Auckland has a large number of Regional Parks set aside for the public to enjoy. There are more than 25 of these gems. Most are beyond the urban fringe. Many are farm parks. Many are prime beach locations. They have been reserved by foresight, good luck and generous gifts. They used to be managed by the Auckland Regional Council but they’ve now come under the wing of the enlarged Auckland City. We think they are Auckland’s jewels in the crown. After hanging out at one of them – Ambury Farm Park – in the middle of the city, and with time to spare, we decided to head to the north side of Auckland and explore some of the northern parks.
First stop was the Shakespear Regional Park, on the tip of the Whangaparoa Peninsula. By the way, that is not a spelling mistake. The park is not named after the world’s best writer William Shakespeare but is named after the family who originally farmed there, the Shakespears who spelled their name differently. We’d spent an afternoon there a few years ago but were keen to stay longer. So we zoomed up the motorway and off at Silverdale and right along the Whangaparoa Peninsula to the far end where it sticks well out into the Hauraki Gulf.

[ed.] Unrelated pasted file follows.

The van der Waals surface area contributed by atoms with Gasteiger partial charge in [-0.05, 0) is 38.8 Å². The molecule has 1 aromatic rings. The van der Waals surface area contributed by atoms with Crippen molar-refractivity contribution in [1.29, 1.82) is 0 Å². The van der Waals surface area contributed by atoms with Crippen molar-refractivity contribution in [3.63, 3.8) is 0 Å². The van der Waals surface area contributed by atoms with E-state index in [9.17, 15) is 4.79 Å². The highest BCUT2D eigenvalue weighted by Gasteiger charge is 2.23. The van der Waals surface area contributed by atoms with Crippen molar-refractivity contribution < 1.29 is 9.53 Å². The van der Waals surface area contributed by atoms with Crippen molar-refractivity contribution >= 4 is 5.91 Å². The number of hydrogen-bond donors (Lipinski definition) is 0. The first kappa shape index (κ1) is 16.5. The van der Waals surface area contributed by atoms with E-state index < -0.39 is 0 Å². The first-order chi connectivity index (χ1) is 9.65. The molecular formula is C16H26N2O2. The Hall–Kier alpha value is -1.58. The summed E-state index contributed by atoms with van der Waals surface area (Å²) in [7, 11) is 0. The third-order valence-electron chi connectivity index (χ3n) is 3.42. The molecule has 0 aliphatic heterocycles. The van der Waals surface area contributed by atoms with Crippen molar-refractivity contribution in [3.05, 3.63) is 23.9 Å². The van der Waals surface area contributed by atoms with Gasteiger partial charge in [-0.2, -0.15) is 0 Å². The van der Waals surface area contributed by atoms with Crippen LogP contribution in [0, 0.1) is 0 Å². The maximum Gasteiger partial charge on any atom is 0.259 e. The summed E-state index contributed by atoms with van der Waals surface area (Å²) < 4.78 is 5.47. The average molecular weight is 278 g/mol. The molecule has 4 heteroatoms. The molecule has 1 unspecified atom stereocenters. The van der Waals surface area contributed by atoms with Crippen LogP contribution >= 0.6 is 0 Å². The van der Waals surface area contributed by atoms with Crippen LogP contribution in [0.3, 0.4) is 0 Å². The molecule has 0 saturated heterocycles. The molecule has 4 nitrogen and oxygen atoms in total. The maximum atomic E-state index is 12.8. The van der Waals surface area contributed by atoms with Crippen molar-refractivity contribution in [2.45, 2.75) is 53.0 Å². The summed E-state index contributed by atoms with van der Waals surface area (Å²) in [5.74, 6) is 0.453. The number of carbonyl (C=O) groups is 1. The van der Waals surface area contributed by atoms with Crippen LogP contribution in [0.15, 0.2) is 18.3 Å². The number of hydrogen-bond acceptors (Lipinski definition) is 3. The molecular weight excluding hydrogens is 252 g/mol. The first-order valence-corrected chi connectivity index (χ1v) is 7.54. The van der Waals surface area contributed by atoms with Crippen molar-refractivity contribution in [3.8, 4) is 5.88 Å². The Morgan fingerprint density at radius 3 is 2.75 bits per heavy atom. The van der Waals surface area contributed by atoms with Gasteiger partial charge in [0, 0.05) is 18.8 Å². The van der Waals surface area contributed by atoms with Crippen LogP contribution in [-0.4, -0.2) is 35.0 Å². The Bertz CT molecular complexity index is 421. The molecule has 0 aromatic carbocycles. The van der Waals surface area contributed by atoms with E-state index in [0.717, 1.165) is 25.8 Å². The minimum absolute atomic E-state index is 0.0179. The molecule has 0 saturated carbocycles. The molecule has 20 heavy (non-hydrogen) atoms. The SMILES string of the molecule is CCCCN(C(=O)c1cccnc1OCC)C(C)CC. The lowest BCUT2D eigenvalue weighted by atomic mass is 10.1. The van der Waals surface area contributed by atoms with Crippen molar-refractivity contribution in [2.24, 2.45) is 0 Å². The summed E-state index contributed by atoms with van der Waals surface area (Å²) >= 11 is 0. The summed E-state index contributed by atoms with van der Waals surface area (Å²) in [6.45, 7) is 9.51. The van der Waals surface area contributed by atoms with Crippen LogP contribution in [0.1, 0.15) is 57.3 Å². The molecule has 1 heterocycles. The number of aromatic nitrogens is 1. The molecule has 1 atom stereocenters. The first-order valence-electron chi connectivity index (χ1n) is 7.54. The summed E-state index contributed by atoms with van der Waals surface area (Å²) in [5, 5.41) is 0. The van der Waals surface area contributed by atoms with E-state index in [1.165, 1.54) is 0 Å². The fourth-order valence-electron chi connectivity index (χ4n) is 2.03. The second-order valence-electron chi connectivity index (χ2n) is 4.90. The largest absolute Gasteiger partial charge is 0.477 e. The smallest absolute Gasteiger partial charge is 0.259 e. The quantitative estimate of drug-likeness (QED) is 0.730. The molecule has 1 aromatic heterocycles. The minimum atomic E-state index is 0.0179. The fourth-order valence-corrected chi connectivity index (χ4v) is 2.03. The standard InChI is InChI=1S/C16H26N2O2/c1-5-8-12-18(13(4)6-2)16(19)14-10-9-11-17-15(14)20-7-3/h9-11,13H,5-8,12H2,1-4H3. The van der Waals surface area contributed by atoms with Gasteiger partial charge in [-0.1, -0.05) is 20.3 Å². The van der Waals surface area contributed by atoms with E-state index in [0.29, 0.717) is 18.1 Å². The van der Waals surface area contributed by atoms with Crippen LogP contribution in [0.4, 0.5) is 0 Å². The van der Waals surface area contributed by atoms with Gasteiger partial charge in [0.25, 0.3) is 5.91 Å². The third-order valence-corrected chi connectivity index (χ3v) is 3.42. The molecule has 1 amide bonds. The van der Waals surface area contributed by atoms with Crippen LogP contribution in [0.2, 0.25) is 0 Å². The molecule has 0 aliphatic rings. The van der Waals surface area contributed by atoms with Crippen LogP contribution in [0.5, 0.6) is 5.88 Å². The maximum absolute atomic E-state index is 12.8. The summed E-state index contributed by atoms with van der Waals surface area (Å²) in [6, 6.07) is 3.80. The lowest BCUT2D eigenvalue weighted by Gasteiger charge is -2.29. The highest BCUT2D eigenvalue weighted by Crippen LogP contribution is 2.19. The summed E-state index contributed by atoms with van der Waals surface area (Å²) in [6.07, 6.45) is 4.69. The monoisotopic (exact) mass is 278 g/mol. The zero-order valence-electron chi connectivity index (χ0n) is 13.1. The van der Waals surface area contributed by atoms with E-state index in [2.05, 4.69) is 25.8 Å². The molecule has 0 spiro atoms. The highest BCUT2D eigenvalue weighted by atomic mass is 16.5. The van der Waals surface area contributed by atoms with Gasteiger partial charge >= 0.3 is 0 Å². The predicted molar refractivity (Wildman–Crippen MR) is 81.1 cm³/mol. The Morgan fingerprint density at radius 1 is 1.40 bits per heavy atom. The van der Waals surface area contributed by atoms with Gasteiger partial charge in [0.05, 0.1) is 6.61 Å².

The Defense Department has the northern side of the tip, and the Shakespear Park the middle and southern side. Most of the park is inside a predator-free fence which cuts across a narrow part of the peninsula. It’s now an open wildlife sanctuary, in its early stages. It’s a privilege to be allowed to camp within a sanctuary and the birds seem very happy with the arrangements as well. There are sheep and cattle grazing the place, and lambing was in full swing. There is a camping area at Te Haruhi Bay set aside which provided firm footing for the motorhome even in July. The camping area is off-limits to day visitors cars, and the whole parked is locked off at night. So it’s sort of like hiding in the zoo and having the place to yourselves when everyone else goes home.
There are several walks for up to 2 hours around the park so we had no excuses for not getting some exercise. I was up early the first few mornings to try to catch the sun rising. And the second day was sunny and warm enough, so Wyn fired up the washing machine. And later in the afternoon got me out of my chair long enough for a walk up the hills.
Our third day was more overcast. Which made for a lovely sunrise. Later in the day we explored the walks over nearer the Defense Department land. There is still signs of the tank traps created during the Second World War to stop tanks attacking the gun positions on the end of the peninsula. No tanks ever did attack the guns so the traps must have worked 🙂 The track we followed lead through a magical area of big old trees before emerging into the open paddocks above.
Gallery of photos – Shakespear Regional Park Auckland July 2013
Click on thumbnails to see full size. (And then you can click through them)